Rakel, Marta, Karin and Annette are married to four brothers. While waiting in a summer cottage for their husbands to come home, they tell each other stories about their marriages. Rakel ... See full summary »
A movie director is approached by his old math teacher with a great movie idea: the Devil declares that the Earth is hell. The director rejects the idea, but subsequent events in the life ... See full summary »
In Sweden, the upper-class pianist Bengt Vyldeke suffers an accident in the military drill and becomes blind. He returns to the house of his aunt Beatrice Schröder and is initially ... See full summary »
Atka Natas is a secret agent from the oppressive regime of Liquidatzia. He visits his estranged wife Vera, a chemist who is involved with a group of exiles trying to smuggle their ... See full summary »
Maggi meets David after having missed her train, and they spend the night together. Penniless, the young lovers break into a summer cottage. The owner, Håkansson, offers to rent it to them,... See full summary »
Ingeborg is a small-town piano teacher who raises her foster daughter, Nelly, into young adulthood. When Nelly is eighteen, she is shocked by the arrival of Jenny, her mother, whom she calls "Auntie." Jenny wants to take her to the big city and teach her to be a beautician in her salon. This is devastating news for Ingeborg, who is ill and does not expect to live long. Ulf, the stolid 30ish man in love with Nelly, begs her to stay; but she is not in love with him, considering him much too old. Instead, she is attracted to Jack, a new arrival in town. She doesn't guess that this strange young man with the striped suit and dashing mustache is her mother's lover as well. Written by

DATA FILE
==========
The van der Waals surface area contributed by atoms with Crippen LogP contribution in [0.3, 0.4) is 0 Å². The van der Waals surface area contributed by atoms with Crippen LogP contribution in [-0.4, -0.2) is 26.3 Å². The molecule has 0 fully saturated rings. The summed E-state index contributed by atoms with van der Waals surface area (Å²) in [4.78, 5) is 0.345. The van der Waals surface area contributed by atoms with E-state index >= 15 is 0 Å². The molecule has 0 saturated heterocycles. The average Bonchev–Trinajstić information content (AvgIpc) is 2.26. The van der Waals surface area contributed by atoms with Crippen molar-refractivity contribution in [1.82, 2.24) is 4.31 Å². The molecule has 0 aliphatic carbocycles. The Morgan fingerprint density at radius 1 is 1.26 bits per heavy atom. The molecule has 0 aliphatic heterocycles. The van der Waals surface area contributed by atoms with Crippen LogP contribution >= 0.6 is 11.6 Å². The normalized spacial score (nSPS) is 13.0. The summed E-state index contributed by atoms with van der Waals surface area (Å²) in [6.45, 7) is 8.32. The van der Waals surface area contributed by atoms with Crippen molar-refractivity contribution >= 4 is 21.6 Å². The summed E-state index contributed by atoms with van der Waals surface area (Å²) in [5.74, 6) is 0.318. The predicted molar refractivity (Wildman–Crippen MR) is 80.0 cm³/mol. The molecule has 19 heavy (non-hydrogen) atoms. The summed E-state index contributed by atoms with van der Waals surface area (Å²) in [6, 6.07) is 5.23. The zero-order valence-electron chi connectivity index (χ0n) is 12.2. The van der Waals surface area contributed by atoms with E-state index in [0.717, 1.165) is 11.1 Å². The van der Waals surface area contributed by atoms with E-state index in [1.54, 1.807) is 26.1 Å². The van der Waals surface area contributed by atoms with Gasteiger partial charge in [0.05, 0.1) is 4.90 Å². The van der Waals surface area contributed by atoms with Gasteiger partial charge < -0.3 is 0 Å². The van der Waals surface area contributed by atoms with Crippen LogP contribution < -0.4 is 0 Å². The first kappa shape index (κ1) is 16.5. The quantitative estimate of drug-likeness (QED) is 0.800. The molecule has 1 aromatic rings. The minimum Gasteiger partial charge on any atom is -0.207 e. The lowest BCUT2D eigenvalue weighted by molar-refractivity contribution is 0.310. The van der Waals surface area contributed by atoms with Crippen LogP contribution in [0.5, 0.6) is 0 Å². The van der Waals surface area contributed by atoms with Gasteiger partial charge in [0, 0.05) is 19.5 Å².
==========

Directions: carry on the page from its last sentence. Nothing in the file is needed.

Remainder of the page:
For a directional debut, this is very solid stuff, not only skillfully directed but also set to a brilliant original music score. I would however identify one weakness with Bergman's directing here: it is very much tailored to the script, with dialogue or narration almost all the time, and this leads to it being too talkative, with limited breaks in which one can stop and admire the way that the story is being told. The film is in this sense very different to the style that Bergman would later adopt, and although perhaps somewhat weak, Bergman's skills do shine through. There are well-framed shots, an effective stream-of-consciousness sequence, great camera angles and excellent camera movement. The inclusion of some more non-dialogue bits possibly would have improved this film, but there is little else to complain about, with quite a good story behind the material too.
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